Climate change may increase the risk of new infectious diseases


Climate change will lead to the spread of thousands of new viruses among animal species by 2070 – and this will likely increase the risk of emerging infectious diseases jumping from animals to humans, according to a new study.

This is especially true for Africa and Asia, continents that have been hotspots for the spread of deadly diseases from humans to animals or vice versa in recent decades, including influenza, HIV, Ebola and the new coronavirus.

The researchers, who published their findings Thursday in the journal Natureused a model to examine how more than 3,000 species of mammals could migrate and share viruses over the next 50 years if the world warms by 2 C (3.6 F), which recent research shows is possible.

They found that cross-species spread of the virus will occur more than 4,000 times in mammals alone. Bats account for the majority of new viral shares. Birds and marine animals were not included in the study.

Implications for humans

The researchers said not all viruses will spread to humans or become pandemics on the scale of the new coronavirus, but the number of cross-species viruses increases the risk of spread to humans.

The study highlights two global crises – climate change and the spread of infectious diseases – as the world grapples with what to do about both.

By 2070, human population centers in equatorial Africa, southern China, India and Southeast Asia will overlap with projected hotspots of cross-species viral transmission in wildlife. (Colin Carlson/Georgetown University)

Previous research has looked at how deforestation, extinction, and the wildlife trade lead to the spread of animal and human disease, but there is less research on how climate change might influence this type of disease transmission. diseases, the researchers said at a press conference on Wednesday.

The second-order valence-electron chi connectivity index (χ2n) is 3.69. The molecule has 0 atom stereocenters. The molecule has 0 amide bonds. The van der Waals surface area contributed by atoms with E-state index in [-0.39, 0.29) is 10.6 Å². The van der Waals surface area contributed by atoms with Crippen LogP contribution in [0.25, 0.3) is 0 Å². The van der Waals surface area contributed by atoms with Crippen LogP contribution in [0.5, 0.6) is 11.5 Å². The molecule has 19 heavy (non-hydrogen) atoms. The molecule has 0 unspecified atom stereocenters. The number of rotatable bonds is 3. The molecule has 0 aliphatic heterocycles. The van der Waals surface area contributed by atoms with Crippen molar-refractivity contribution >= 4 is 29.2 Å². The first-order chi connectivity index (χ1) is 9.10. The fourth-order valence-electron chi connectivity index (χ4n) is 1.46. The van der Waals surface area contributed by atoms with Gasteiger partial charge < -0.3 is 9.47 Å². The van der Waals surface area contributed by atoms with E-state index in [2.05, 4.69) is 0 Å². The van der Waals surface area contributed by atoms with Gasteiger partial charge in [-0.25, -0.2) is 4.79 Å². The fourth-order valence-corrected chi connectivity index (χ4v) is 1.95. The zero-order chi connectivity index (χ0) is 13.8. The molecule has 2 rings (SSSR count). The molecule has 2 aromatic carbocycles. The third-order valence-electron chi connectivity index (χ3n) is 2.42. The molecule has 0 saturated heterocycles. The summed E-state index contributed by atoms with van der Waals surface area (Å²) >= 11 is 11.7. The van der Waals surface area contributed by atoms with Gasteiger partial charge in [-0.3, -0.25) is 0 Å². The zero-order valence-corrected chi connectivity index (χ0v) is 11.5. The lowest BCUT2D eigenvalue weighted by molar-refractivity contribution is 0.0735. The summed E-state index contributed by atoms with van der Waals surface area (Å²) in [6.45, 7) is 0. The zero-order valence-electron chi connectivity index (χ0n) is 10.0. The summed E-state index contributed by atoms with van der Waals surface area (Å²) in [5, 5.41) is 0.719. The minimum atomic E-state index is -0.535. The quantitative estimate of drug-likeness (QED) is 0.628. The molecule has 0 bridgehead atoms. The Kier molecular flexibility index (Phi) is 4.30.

“We don’t talk a lot about climate in the context of zoonoses” – diseases that can spread from animals to humans, said study co-author Colin Carlson, an assistant professor of biology at Georgetown University. . “Our study…brings together the two most pressing global crises we have.”

Estimate is ‘extremely conservative’, says independent expert

Climate change and infectious disease experts have agreed that a warming planet will likely lead to an increased risk of new viruses emerging.

Daniel R. Brooks, biologist at the University of Nebraska State Museum and co-author of the book The Stockholm Paradigm: Climate Change and Emerging Diseasessaid the study recognizes the threat posed by climate change in terms of the growing risk of infectious diseases.

“This particular contribution is an extremely conservative estimate of the potential spread” of emerging infectious diseases caused by climate change, Brooks said.

Aaron Bernstein, pediatrician and acting director of the Center for Climate, Health and the Global Environment at Harvard TH Chan School of Public Health, said the study confirms long-held suspicions about the impact of warming on the emergence infectious diseases.

“Of particular note, the study indicates that these encounters may already be occurring with greater frequency and in locations close to where many people live,” Bernstein said.

Study co-author Gregory Albery, a disease ecologist at Georgetown University, said that as the emergence of climate-related infectious diseases is likely already happening, the world should do more. to learn more and prepare for it.

“It’s not avoidable, even under the best climate change scenarios,” Albery said.

Carlson, who was also the author of the latest Intergovernmental Panel on Climate Change report, said we need to reduce greenhouse gases and phase out fossil fuels to reduce the risk of spreading disease infectious.

Jaron Browne, organizing director of climate justice group Grassroots Global Justice Alliance, said the study highlights the climate injustices experienced by people living in African and Asian countries.

“African and Asian nations face the greatest threat of increased exposure to the virus, illustrating once again how those on the frontlines of the crisis have very often done the least to create climate change,” said Browne.